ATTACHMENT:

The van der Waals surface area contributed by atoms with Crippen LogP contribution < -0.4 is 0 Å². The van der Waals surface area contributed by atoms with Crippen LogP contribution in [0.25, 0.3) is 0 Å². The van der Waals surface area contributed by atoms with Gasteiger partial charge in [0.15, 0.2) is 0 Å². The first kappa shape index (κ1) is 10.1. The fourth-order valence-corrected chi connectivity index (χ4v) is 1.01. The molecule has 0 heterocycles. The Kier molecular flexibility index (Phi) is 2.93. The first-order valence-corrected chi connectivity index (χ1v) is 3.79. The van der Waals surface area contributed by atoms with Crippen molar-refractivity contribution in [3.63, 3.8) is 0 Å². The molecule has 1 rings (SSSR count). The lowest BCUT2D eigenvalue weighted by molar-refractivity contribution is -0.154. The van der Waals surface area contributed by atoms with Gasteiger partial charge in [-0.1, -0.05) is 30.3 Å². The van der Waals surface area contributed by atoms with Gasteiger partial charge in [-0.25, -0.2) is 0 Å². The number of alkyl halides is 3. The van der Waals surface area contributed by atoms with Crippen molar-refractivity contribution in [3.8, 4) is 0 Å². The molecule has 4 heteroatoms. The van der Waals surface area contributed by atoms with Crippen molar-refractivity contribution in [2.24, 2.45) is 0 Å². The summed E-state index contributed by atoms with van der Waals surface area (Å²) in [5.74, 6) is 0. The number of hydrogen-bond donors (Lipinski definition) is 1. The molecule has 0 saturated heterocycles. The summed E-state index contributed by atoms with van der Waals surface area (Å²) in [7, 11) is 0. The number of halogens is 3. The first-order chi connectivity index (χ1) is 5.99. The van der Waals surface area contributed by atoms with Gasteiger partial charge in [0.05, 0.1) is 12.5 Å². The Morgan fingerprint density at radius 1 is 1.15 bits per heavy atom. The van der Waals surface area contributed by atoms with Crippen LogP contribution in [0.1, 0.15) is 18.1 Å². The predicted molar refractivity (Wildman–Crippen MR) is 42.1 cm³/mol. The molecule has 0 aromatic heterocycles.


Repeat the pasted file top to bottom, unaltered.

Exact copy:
The van der Waals surface area contributed by atoms with Crippen LogP contribution < -0.4 is 0 Å². The van der Waals surface area contributed by atoms with Crippen LogP contribution in [0.25, 0.3) is 0 Å². The van der Waals surface area contributed by atoms with Gasteiger partial charge in [0.15, 0.2) is 0 Å². The first kappa shape index (κ1) is 10.1. The fourth-order valence-corrected chi connectivity index (χ4v) is 1.01. The molecule has 0 heterocycles. The Kier molecular flexibility index (Phi) is 2.93. The first-order valence-corrected chi connectivity index (χ1v) is 3.79. The van der Waals surface area contributed by atoms with Crippen molar-refractivity contribution in [3.63, 3.8) is 0 Å². The molecule has 1 rings (SSSR count). The lowest BCUT2D eigenvalue weighted by molar-refractivity contribution is -0.154. The van der Waals surface area contributed by atoms with Gasteiger partial charge in [-0.1, -0.05) is 30.3 Å². The van der Waals surface area contributed by atoms with Gasteiger partial charge in [-0.25, -0.2) is 0 Å². The number of alkyl halides is 3. The van der Waals surface area contributed by atoms with Crippen molar-refractivity contribution in [3.8, 4) is 0 Å². The molecule has 4 heteroatoms. The van der Waals surface area contributed by atoms with Crippen molar-refractivity contribution in [2.24, 2.45) is 0 Å². The summed E-state index contributed by atoms with van der Waals surface area (Å²) in [5.74, 6) is 0. The number of hydrogen-bond donors (Lipinski definition) is 1. The molecule has 0 saturated heterocycles. The summed E-state index contributed by atoms with van der Waals surface area (Å²) in [7, 11) is 0. The number of halogens is 3. The first-order chi connectivity index (χ1) is 5.99. The van der Waals surface area contributed by atoms with Gasteiger partial charge in [0.05, 0.1) is 12.5 Å². The Morgan fingerprint density at radius 1 is 1.15 bits per heavy atom. The van der Waals surface area contributed by atoms with Crippen LogP contribution in [0.1, 0.15) is 18.1 Å². The predicted molar refractivity (Wildman–Crippen MR) is 42.1 cm³/mol. The molecule has 0 aromatic heterocycles.